ONE day, six or seven years ago now, a student living in Hands Road, Crookesmoor, decided to find the answer to something which had puzzled him for months.
Why, the youngster wondered, did chaps of a certain age keep disappearing through a door in a wall at the top of the street.
Determined to solve the riddle, he got a friend and knocked at the entrance.
What he found, when invited in, was something which many people, including neighbours, never realise is there. Tucked away in a slight dip, behind high walls and higher greenery, stands the oldest crown green bowls club in Sheffield.
“We asked him in, showed him round the club house and took him for a game on the green,” recalls Paul Harvey. “After that he became a member. He’d come and play the older guys, or to get a drink before going to town. We nicknamed him Flip Flop because he’d turn up wearing flip-flops.”
The morale of the tale? It might be out of sight but, if you like your jacks and woods, you’ll always have friends at Hallamshire Proprietary Bowls Club.
It is a rule of thumb which has helped the club thrive for exactly 150 years this month. On Saturday the club will toast its landmark anniversary with a night of celebrations at that hidden club house.
“It’s a long time,” says Paul, current president and a member since 1985. “But it shouldn’t surprise anyone. Bowls is incredibly popular here. It’s a lovely game. Good exercise, great socialising. It’s lovely to be part of. I would imagine we must be one of the oldest sport clubs in Sheffield.”
Certainly it’s the oldest bowls club.
Nether Edge has a sign outside their club house proclaiming the title but that was only formed in 1869. Hallamshire opened a full six years earlier in 1863.
Gentlemen who gathered weekly in the nearby Hallamshire House pub (then The Hallamshire Hotel) decided to form the club after deciding they wanted a summertime activity.
To start with they simply hired the patch of land at the top of the hill and played informally.
But after 10 years of doing that - and, legend has it, after falling out with the landlord of the Hallamshire - they decided to officially establish themselves and build a clubhouse.
“This is the same building we use today,” says Michael Carlton, trustee and member since 1983. “Unfortunately the beer prices aren’t the same. Back then it was 1.5d per pint.”
There were 139 members to start with. Each paid a £5 stake - a tradition that continues to this day. Each member must pay an initial £5 as well as a yearly subscription.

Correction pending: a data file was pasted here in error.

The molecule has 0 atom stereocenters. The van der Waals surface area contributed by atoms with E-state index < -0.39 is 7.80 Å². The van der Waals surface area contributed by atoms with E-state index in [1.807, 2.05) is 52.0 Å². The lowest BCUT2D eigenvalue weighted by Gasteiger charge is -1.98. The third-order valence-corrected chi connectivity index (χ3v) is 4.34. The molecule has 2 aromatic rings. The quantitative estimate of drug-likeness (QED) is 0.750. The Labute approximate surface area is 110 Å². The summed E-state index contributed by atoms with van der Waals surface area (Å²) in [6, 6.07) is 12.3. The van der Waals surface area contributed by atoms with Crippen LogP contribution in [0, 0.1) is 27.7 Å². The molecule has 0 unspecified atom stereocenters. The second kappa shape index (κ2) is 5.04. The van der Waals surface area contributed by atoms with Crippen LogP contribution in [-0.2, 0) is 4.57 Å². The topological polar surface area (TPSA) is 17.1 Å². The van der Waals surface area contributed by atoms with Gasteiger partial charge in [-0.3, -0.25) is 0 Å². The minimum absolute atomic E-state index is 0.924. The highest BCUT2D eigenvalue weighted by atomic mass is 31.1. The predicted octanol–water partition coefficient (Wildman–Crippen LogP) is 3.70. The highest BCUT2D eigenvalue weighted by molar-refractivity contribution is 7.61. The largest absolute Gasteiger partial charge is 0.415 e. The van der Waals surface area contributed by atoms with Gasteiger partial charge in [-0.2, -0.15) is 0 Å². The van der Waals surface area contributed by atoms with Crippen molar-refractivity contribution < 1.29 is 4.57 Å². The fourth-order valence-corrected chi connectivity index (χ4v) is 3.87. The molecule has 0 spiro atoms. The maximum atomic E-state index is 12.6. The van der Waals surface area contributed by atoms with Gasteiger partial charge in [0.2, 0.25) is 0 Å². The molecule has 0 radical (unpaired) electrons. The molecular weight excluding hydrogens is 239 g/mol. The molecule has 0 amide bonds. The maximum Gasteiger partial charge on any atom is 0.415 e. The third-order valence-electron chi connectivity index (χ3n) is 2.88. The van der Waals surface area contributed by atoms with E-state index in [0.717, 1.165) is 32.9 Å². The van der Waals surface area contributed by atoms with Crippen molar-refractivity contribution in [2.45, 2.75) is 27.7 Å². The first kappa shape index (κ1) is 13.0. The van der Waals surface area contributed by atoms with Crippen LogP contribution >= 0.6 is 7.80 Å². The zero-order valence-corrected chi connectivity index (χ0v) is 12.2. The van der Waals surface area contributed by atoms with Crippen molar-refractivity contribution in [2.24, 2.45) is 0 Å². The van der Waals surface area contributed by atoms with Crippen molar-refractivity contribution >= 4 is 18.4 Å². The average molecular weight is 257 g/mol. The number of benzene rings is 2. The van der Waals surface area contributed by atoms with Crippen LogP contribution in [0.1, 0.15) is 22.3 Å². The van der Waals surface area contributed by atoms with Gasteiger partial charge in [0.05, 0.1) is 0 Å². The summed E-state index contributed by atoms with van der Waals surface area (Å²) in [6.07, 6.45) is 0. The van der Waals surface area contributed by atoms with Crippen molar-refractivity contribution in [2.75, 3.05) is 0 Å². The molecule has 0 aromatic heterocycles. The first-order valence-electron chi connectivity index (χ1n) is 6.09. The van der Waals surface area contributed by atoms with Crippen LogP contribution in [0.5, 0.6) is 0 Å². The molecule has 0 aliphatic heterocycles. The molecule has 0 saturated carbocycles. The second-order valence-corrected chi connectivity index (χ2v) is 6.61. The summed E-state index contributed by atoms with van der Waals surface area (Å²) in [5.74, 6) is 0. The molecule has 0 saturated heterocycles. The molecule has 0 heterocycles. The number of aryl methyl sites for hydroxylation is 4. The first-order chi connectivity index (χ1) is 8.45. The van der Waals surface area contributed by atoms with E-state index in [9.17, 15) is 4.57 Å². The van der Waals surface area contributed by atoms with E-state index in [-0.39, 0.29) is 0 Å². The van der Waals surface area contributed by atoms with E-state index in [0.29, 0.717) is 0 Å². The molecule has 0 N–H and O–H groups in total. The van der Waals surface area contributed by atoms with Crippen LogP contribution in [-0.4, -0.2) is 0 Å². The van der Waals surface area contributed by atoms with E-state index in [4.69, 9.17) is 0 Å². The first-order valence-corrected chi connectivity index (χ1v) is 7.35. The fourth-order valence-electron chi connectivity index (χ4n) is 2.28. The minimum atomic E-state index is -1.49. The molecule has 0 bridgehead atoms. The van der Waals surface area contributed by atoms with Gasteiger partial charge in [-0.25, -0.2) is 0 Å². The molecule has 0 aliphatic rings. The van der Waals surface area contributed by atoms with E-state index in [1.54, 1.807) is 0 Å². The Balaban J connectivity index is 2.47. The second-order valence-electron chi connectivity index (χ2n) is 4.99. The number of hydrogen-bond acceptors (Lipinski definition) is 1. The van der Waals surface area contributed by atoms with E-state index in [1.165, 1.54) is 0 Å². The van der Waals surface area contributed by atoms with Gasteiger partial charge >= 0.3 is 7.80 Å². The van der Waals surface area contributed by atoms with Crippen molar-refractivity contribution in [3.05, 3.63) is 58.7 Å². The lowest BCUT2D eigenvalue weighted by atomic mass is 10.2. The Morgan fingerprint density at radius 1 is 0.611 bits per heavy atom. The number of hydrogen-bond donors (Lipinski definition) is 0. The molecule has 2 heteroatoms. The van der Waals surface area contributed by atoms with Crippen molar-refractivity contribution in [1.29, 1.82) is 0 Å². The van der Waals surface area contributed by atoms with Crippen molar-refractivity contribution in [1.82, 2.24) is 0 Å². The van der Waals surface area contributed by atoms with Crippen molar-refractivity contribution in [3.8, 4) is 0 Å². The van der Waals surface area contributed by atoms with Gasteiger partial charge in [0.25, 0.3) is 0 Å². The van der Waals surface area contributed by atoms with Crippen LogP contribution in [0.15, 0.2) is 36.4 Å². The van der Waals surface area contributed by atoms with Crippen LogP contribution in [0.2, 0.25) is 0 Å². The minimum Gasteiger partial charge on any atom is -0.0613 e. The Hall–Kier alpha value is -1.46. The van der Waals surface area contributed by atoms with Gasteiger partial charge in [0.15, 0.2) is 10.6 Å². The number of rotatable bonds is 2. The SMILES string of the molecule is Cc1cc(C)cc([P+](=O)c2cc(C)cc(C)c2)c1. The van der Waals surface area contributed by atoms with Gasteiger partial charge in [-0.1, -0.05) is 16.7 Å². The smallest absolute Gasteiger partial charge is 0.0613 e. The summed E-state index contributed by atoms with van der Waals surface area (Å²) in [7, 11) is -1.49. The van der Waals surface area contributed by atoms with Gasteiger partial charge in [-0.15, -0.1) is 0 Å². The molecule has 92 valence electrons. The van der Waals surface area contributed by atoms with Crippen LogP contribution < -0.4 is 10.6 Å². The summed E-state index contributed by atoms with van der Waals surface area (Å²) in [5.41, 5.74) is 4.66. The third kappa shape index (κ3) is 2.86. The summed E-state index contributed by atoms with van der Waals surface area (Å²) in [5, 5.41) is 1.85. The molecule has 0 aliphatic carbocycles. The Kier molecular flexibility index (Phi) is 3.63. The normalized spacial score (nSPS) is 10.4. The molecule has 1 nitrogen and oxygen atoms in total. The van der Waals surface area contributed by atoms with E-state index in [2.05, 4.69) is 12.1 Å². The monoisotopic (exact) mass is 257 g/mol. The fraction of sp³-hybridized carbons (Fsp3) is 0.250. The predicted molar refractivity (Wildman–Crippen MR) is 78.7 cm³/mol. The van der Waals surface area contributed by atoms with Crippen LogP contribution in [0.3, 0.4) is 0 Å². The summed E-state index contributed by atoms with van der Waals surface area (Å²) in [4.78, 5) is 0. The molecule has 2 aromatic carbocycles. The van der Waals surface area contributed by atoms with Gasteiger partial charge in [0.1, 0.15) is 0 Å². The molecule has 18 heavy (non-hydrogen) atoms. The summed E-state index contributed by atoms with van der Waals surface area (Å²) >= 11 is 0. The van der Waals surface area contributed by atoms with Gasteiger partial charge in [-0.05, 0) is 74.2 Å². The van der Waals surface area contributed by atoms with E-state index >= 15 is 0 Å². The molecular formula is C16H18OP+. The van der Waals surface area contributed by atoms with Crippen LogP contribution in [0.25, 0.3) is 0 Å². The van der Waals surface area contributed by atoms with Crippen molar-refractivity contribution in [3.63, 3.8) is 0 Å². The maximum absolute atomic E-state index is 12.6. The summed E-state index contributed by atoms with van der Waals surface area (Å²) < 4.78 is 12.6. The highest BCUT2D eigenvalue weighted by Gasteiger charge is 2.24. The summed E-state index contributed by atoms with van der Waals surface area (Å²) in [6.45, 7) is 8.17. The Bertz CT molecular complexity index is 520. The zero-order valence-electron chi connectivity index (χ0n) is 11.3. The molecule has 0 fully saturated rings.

There are currently about 120 members.
They range in age from 21 - a local lad whose grandfather and father are both members - to 88, a chap called Albert Binney who first joined the club in 1956.
Only men are allowed to join but women are welcome to go along and play.
“Why is it so popular?” ponders Paul again. “It’s addictive. You always want to get better. It can be frustrating but then when you play well, there’s no better feeling.
“It’s also great exercise. We play between April and September, and when you start playing again after the winter off you’re really aching the first few weeks. A nice ache.”
The club has teams playing in four leagues - on Monday, Tuesday, Wednesday and Saturday. Until this season, they had won the Sheffield Parks Veterans League six times on the trot.
“We were the Man United of that league,” says Paul.
Among the club’s prouder moments is hosting county games and every time they beat local rivals Crookes.
“Don’t go thinking that it’s always a genteel game,” says Brian Vickers. “It can get competitive. I’ve never seen a match come to fists but there was one time against Stannington it got pretty close. I think there was a suggestion of impropriety. A few tempers had to be calmed down.”
Tempers also rose when the club roof collapsed - because the steward’s husband, living above the bar, had left his bath running and fallen asleep.
“I said I can’t leave you alone for two minutes,” says said steward Andrea Grey. “In the end, though, it was almost a blessing in disguise. The place needed a refurb.”
Indeed, the refurb means the club house is, in its 150th year, looking in fine shape.
“What for the future?” ponders Paul. “I think to just keep ticking along. The club’s in great shape. We have lots of members. We’re financially stable.
“I see no reason why we won’t still be here in another 150 years.”